You ever notice how, in some fiction, especially cartoons, things or people that are subject to extreme cold not only get frozen, but get frozen into a huge block of ice? Even though there's no water around to freeze? That's this trope. Think of all the times you've seen a character who was shut inside a freezer sliding out in an ice block the exact shape and size of the freezer itself. Where the hell does the ice come from?
This may also apply to characters who have fallen into cold water and come out in a block of ice; if the water isn't cold enough to have frozen already, then, once again, where does the ice come from?note note 2 Note also that the block of ice in question has the strange tendency to come out in the shape of a perfect cuboid.
(Sidenote: Just so we're clear on the distinction, Elemental Baggage is when magic spells and the like have the inexplicable ability to create the element in question [such as ice] from thin air; this trope is when ice appears simply because something is cold. Therefore, only cold/freezing spells that aren't specifically making ice fall under this trope.)
When the environment suddenly gets snow and ice just because it's cold, then the trope is Snow Means Cold.
- Every time Evangeline uses her freezing spells in Mahou Sensei Negima!, including against Asuna during training, it forms ice even though it's only stated to make things cold. Although maybe they're so cold that they're freezing the air.
- In Monster Rancher, Shogun accidentally fell into a lake in a cold environment and instantly rose back to the surface trapped in ice. This is how he ended up among the ranks of Durahan's frozen warriors.
- Cold-oriented Saints in Saint Seiya have this effect on their foes. Diamond Dust, Aurora Thunder, and Aurora Execution all freeze their targets into solid ice (which then shatters, often doing the same to the victim.) When Cygnus Hyoga's master, Aquarius Camus, froze him in an "ice coffin," this took the shape of a huge, perfect cube.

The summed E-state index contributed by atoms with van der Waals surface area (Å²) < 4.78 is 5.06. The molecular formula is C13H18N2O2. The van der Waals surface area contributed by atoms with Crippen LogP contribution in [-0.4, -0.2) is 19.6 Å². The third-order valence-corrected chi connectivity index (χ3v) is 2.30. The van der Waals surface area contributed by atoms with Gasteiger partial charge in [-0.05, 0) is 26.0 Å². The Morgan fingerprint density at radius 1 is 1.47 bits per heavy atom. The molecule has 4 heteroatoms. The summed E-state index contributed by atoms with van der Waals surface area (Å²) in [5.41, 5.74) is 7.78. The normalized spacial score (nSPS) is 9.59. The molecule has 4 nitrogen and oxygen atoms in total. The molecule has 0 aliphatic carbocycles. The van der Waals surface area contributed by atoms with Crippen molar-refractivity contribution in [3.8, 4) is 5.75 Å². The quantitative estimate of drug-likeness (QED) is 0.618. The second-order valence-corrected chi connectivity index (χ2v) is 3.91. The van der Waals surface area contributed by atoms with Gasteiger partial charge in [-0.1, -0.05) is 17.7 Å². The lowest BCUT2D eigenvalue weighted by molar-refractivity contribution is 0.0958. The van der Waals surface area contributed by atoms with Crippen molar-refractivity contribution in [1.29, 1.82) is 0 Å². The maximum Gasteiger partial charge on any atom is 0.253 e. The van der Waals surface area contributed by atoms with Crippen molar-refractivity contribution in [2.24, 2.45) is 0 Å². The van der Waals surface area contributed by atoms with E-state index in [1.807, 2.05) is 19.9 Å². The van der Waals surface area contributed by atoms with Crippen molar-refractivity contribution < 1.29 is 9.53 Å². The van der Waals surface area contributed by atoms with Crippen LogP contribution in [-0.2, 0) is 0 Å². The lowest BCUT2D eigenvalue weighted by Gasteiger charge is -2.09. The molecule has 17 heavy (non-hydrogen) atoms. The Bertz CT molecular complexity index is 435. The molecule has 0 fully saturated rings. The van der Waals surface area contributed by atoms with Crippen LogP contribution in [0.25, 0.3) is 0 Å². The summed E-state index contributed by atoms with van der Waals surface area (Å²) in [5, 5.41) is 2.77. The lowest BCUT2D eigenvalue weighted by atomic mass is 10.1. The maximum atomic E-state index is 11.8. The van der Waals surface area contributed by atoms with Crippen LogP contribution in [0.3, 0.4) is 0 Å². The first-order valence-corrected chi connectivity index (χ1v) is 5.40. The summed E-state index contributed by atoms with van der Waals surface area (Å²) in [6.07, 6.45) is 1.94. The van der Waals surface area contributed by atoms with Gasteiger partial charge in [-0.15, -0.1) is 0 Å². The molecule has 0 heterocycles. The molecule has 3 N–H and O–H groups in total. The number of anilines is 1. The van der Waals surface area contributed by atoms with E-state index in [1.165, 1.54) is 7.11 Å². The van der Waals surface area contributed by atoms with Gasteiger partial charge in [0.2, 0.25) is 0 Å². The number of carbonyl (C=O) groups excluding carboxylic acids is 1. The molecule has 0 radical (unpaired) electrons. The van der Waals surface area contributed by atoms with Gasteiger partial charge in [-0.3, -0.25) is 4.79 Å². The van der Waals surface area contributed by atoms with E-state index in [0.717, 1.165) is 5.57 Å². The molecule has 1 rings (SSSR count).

- Iceman of the X-Men has the power to make things cold and to control his temperature and that of things around him. What you see is a man who can create ice, huge quantities, out of nothing. (Officially, he's supposed to be creating ice out of moisture in the air, but considering the amount of ice he can create, the air must be at 500% humidity everywhere.)
- A very curious example of this from the X-Men's earliest days: In Uncanny X-Men # 2, Iceman freezes a construction worker's glove. This somehow causes the glove to turn into ice cubes.
- In Swordquest: Fireworld, Torr fights off some fire-demons with magic arrows that instantly freezes and ices over whatever they hit.
- The Angry Birds Movie 2: Zeta's dog eventually breaks free from his ice block only to fall in water and another ice block form around him.
- Justified in The Incredibles: Frozone uses whatever moisture is in the air, as well as his own body moisture, to make ice. Therefore, his powers are much weaker when most of the moisture in the air has already evaporated.
Lucius: I can't lay down a layer thick enough! It's evaporating too fast!
Bob: What's that supposed to mean?
Lucius: It's hot! And I'm dehydrated, Bob!
Bob: You can't be out of ice! Don't you just use the moisture in the air?
Lucius: There IS no moisture in this air!
- As per his comic book self, Iceman in the X-Men Film Series movies manages to conjure up his ice implements from nothing, ranging from small roses to an entire wall to block up a corridor.